Given its historical significance, the ‘novel race’ was afforded a surprisingly small amount of coverage by our predecessors at The Engineer, though we must allow for the fact that Bernie Ecclestone had not yet appeared on the scene to promote this new-fangled form of entertainment. The race was contested by “two road steam carriages”, one constructed Mr Isaac W Bolton of Ashton-under-Lyne, the other by Messrs Daniel Adamson and Co of Newton Moore.
“Mr Isaac W Bolton of Ashton-under-Lyne having only one four and 1/4 inch cylinder 9 inch stroke, the other, made by Messrs Daniel Adamson and Co of Newton Moore, having two cylinders 6 inch diameter 10 inch stroke.”
Run over a distance of around 8 miles, it took place between Ashton-under-Lyne and the showgrounds at Old Trafford, getting underway at 4.30am, possibly to avoid the attention of the authorities. At the time, red-flag laws in the US and UK required self-powered vehicles to be led by a pedestrian waving a lantern or flag to warn other road users, something not so conducive to racing, even at the relatively sedate pace of these early road vehicles.
“The larger engine, made by Messrs Adamson and Co, is a very well constructed engine, and had a good quarter of a mile start of the smaller machine. The little one with five passengers upon it passed the other in the first mile and kept a good lead of it all the way, arriving at Old Trafford under the hour, having to go steady through Manchester. The engine made by Mr Bolton ran the first four miles in 16 minutes… On arrival at Old Trafford they tested their turning qualities, and both engines turned complete circles of 27 foot diameter, both right and left, frequently.”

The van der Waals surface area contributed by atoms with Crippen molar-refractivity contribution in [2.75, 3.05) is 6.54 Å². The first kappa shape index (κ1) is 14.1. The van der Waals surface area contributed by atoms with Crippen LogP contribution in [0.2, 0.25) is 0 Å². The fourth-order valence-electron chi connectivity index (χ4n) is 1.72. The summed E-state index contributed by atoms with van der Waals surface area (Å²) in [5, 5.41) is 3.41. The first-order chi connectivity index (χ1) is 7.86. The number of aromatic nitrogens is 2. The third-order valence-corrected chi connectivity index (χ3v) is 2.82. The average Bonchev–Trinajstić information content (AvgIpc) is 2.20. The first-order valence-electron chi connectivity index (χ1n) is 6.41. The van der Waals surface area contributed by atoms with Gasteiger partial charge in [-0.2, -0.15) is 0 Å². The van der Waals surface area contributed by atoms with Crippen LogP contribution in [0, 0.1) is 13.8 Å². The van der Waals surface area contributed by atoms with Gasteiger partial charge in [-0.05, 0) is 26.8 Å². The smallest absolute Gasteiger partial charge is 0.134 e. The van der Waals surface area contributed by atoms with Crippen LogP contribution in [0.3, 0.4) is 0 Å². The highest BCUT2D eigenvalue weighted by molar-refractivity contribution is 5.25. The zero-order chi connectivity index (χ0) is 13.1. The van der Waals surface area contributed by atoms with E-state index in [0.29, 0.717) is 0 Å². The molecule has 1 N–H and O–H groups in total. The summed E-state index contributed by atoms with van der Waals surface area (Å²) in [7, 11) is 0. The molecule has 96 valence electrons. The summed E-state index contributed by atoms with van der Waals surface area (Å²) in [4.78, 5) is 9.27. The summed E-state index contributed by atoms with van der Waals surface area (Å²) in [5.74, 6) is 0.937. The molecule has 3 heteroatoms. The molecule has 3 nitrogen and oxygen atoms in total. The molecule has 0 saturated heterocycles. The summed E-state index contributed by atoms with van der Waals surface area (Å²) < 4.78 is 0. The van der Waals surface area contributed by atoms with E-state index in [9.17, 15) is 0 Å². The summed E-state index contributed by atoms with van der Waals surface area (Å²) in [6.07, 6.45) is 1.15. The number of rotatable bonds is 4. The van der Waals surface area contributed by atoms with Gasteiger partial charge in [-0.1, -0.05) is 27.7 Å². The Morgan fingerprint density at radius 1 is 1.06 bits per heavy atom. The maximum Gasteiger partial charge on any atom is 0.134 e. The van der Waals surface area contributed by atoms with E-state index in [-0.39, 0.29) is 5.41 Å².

Though this initial racing was far from breakneck, it helped lay the path for the growth of motorsport in the late 19th century, as internal combustion vehicles begin to take over. It would not be until 1894 that the first large-scale city-to-city race would take place, the famous Paris to Rouen event attracting 102 entrants with a 10 francs fee.
By that stage, petrol had taken over as the dominant force in motorsport, powering 11 of the first 12 cars to cross the line at Rouen. The one exception was a steam-powered vehicle entered by Jules-Albert de Dion, a French nobleman with a passion for automobiles and racing (he would go on to found the Paris Motor Show). Despite finishing the course in the fastest time, Comte de Dion’s vehicle was ineligible for the prize money under the rules, as it required a stoker to keep it moving – a fitting tribute to the endeavours of Bolton and Adamson 30 years prior in Manchester.